Another standard feature is a continuously variable level control on the vertical input for making relative, rather than absolute, voltage measurements. If you are measuring the response of a filter, for example, you would use this control to make the unfiltered wave exactly fill the screen. Then, it is easy to see when the signal becomes attenuated by a half, a quarter, or whatever after passing through the filter. In fact, many scopes have an additional dB. scale printed on the screen to allow these readings directly. Likewise, a calibrated fine-tuner called a vernier is provided for the horizontal sweep speed as well, to simplify relative frequency measurements. Also, every oscilloscope has an AC/DC switch - just like a voltmeter - to observe only the AC voltage regardless of any DC offset present in the signal. This is useful for inspecting small levels of high-frequency noise on a power supply's output, and it lets you raise the vertical gain without the trace going off the top or bottom edge of the screen.
Most scopes let you disable the automatic sweep, and most also let you feed a signal directly into the horizontal amplifier to measure the phase difference between two inputs. Used in the X/Y mode like this, it is simple to optimize the azimuth alignment of a recorder's tape head by comparing the relative phase between two tracks. As shown in Figure 3, when two identical (in-phase) signal sources are applied to each input a diagonal line results. Contrast that to the other patterns you get when different amounts of phase shift are introduced. Thus, to adjust a tape head's azimuth you feed the output from an upper track to the Vertical input and a lower track's output to the horizontal input, then adjust the head angle until the line goes from the lower left to the upper right of the display. This method is considered by many to be more accurate than simply maximizing output level while looking at the recorder's VU meters.
Another useful feature found on medium- and high-priced scopes is dual-channel capability, which is essential if you want to be able to view two different signals simultaneously. These oscilloscopes let you switch between two different two-channel modes: Alternate and Chop. In the Alternate mode, a sweep is performed first on one signal in the top half of the CRT screen, and then on the other signal in the lower half of the display. The Chop mode is created by a single sweep, with the channels switching back and forth very rapidly. For a readable display (to avoid phantom alias frequencies), the chopping frequency must be much higher than that of either input frequency. Some oscilloscope models have four or eight inputs - the ultimate in digital circuit monitoring - and adapters are also available for regular scopes to let them display many different inputs at once.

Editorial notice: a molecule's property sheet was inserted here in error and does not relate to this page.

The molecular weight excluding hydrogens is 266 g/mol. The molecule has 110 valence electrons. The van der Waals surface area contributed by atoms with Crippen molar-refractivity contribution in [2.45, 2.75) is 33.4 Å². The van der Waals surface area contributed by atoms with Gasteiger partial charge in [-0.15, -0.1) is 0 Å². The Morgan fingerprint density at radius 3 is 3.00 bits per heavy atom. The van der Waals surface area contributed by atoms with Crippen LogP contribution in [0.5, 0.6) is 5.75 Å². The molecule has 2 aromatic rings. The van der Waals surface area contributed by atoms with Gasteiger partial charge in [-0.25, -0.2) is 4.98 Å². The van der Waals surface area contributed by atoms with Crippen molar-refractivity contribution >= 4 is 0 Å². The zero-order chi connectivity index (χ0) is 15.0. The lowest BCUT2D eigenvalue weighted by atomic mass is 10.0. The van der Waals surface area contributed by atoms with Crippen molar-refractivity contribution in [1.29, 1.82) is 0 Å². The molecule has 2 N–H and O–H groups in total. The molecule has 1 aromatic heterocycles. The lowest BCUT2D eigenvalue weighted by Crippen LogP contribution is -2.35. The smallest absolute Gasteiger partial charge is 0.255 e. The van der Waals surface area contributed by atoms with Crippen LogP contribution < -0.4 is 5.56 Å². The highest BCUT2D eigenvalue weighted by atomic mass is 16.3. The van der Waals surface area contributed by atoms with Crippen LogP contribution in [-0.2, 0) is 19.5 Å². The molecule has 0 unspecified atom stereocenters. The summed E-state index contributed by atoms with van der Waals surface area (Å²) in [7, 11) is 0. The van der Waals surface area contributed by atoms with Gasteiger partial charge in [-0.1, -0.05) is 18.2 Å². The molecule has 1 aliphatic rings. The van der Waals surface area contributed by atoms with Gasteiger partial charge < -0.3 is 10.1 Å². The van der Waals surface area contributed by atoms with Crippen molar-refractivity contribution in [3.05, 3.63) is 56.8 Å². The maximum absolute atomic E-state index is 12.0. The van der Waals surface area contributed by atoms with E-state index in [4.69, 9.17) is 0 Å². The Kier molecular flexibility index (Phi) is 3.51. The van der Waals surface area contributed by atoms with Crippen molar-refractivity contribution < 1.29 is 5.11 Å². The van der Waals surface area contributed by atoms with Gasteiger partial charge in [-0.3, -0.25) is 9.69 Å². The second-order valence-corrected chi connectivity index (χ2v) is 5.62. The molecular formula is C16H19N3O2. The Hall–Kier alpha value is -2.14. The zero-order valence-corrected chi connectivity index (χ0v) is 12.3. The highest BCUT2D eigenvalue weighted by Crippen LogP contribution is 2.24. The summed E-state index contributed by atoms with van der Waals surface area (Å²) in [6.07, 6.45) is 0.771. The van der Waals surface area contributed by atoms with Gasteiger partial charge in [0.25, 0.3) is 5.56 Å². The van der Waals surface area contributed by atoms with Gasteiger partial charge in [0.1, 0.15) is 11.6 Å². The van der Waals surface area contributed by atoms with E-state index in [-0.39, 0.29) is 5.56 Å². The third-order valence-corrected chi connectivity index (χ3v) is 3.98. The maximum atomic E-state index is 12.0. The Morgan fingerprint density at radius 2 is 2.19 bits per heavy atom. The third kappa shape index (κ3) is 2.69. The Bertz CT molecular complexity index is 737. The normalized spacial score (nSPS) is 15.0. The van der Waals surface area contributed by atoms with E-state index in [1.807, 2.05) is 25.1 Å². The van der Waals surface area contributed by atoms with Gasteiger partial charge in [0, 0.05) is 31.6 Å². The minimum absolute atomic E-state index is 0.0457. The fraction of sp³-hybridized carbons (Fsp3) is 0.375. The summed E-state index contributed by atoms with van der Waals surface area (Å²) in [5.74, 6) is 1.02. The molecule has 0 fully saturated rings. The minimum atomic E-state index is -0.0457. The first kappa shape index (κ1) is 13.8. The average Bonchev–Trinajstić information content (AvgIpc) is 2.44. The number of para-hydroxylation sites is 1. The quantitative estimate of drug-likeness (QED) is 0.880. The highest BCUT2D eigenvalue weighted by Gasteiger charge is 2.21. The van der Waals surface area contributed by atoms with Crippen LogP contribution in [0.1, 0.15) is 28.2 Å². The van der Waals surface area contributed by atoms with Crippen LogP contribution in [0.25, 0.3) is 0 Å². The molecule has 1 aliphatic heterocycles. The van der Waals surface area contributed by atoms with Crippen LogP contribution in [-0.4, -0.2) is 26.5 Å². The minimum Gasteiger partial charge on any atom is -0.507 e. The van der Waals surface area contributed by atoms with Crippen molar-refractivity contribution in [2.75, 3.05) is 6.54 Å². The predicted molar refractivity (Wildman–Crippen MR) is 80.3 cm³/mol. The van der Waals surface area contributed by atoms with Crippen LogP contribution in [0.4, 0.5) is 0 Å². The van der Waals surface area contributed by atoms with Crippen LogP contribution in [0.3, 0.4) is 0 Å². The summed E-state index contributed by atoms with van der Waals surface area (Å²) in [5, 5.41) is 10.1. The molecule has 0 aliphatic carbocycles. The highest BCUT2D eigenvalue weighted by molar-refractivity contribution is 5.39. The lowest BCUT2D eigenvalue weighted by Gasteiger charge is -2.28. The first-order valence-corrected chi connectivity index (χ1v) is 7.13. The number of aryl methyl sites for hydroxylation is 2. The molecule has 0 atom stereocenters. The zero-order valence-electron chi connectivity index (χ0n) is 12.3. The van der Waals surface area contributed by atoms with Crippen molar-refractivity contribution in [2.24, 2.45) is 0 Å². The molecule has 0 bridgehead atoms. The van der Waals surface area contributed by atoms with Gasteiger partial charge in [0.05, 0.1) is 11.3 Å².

A built-in square wave generator is another common accessory, and it is used to calibrate the scope's Volts/division vertical trimmers, as well as provide a high-quality source for "rise-time" testing. Which brings us back to recognizing slew-rate limiting. First, all audio equipment has a limit to the highest frequency it will pass. When viewing a square wave this limitation results in a rounding of the wave edges as shown in Figure 4A. If the rounding doesn't occur until 50 KHz. or so there is no problem - unless you believe you can hear that high. But real problems do occur when an amplifier stage cannot supply the current required to charge up the various circuit capacitances. Then the signal begins to look like Figure 4B, where the straight triangle lines reveal distortion as well as bandwidth restriction. If you aren't concerned about being able to pass a Megahertz signal, a simple Resistor/Capacitor filter can be added to an amplifier's input to prevent extremely high frequencies from getting in to begin with.
Once you get to the most expensive oscilloscope models you'll find storage capability, which is a method to freeze the display even after the input has been removed. Early storage scopes used a charged grid inside the CRT face to retain the beam pattern, though current units use digital memory that is looped much like the repeat-hold feature of a digital delay line.